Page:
M.C. Higgins, the Great by Virginia Hamilton

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Hamilton’s classic coming-of-age tale: The National Book Award– and Newbery Award–winning novel about a young man who must choose between supporting his tight-knit family and pursuing his own dreams

Mayo Cornelius Higgins perches on top of a homemade forty-foot tower, considering two destinies. Behind him is his family’s beloved house at the foot of a mountain that strip mining has reduced to loose rubble. In front of him, the beautiful Ohio River Valley and the great world beyond. As M.C. weighs whether to stay with the family and home he loves or set off into the world on his own, there appear on the horizon two strangers who will make his decision all the more difficult.

About Virginia Hamilton

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Virginia Hamilton was born March 12, 1936 and raised in Yellow Springs, OH, which is said to be a station on the Underground Railroad. Her grandfather settled in the village after escaping slavery in Virginia. Hamilton received a scholarship to Antioch College, and then went on to the Ohio State University at Columbus and the New School for Social Research in New York. She published Zeely, her first book for children, in 1967. Virginia was the first African American woman to win the Newbery Award, for M.C. Higgins the Great. Since then, she has won three Newbery Honors and three Coretta Scott King Awards, as well as an Edgar Allan Poe Award, and was the first children's author to receive a MacArthur Foundation "genius" grant in 1995. She also received the Laura Ingalls Wilder Medal in 1995. This award honors an author or illustrator whose books have made a substantial or lasting contribution to children's literature. In 1992, Virginia was awarded the Hans Christian Andersen Medal, which is presented every two years by the International Board on Books for Young People, in recognition of her entire body of work, and is considered the most prestigious international award in children's literature. Virginia Hamilton passed away in Dayton, Ohio on February 19, 2002 at the age of 85 from breast cancer. She had written over 35 books, some of her most popular include The People Could Fly; The Planet of Junior Brown; M.C. Higgins, the Great; Bluish; Cousins; and the Dies Drear Chronicles.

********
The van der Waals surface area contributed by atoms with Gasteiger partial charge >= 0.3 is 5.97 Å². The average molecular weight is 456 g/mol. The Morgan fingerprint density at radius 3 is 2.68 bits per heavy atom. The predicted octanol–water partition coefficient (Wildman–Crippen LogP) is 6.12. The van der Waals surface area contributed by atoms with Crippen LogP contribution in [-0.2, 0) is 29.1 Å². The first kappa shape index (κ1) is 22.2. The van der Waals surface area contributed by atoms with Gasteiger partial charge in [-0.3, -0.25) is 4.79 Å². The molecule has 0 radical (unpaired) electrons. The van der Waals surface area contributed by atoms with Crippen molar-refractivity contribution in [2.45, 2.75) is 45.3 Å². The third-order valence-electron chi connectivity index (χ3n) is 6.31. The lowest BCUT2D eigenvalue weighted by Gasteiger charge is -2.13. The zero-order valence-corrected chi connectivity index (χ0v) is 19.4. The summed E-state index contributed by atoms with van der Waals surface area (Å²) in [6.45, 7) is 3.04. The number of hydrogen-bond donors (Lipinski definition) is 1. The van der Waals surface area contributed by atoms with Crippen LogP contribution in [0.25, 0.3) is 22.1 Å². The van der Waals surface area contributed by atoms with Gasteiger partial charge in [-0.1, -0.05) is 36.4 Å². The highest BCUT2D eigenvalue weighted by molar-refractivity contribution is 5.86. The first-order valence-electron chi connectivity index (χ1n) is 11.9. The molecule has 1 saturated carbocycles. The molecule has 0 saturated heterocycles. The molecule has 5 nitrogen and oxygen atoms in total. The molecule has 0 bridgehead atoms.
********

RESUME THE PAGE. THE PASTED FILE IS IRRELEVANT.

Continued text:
Published February 15, 2011 by Open Road Media Teen & Tween. 292 pages
Genres: Travel, Children's Books, Literature & Fiction, Education & Reference. Fiction

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Also arriving with (but not traveling with) the Dude, however, is a lonely but independent girl named Lurhetta, who shakes up M.C.'s confidence, indirectly needles him to rethink his connection with the land and the coming disaster, and shames him into venturing onto the mound of the shunned, "wi...

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Higgins loves where he lives, Sarah Mountain, a land in Ohio that has belonged to his family for a very long time.

Feb 17 2012 | Read Full Review of M.C. Higgins, the Great

Project MUSE

Virginia Hamilton's style is mesmerizing, a combination of such poetic expressions as the description of a sunrise as "a brilliant gash ripped across the summit of Hall Mountain" and of such quaint mountain expressions as the remark Banina, M.

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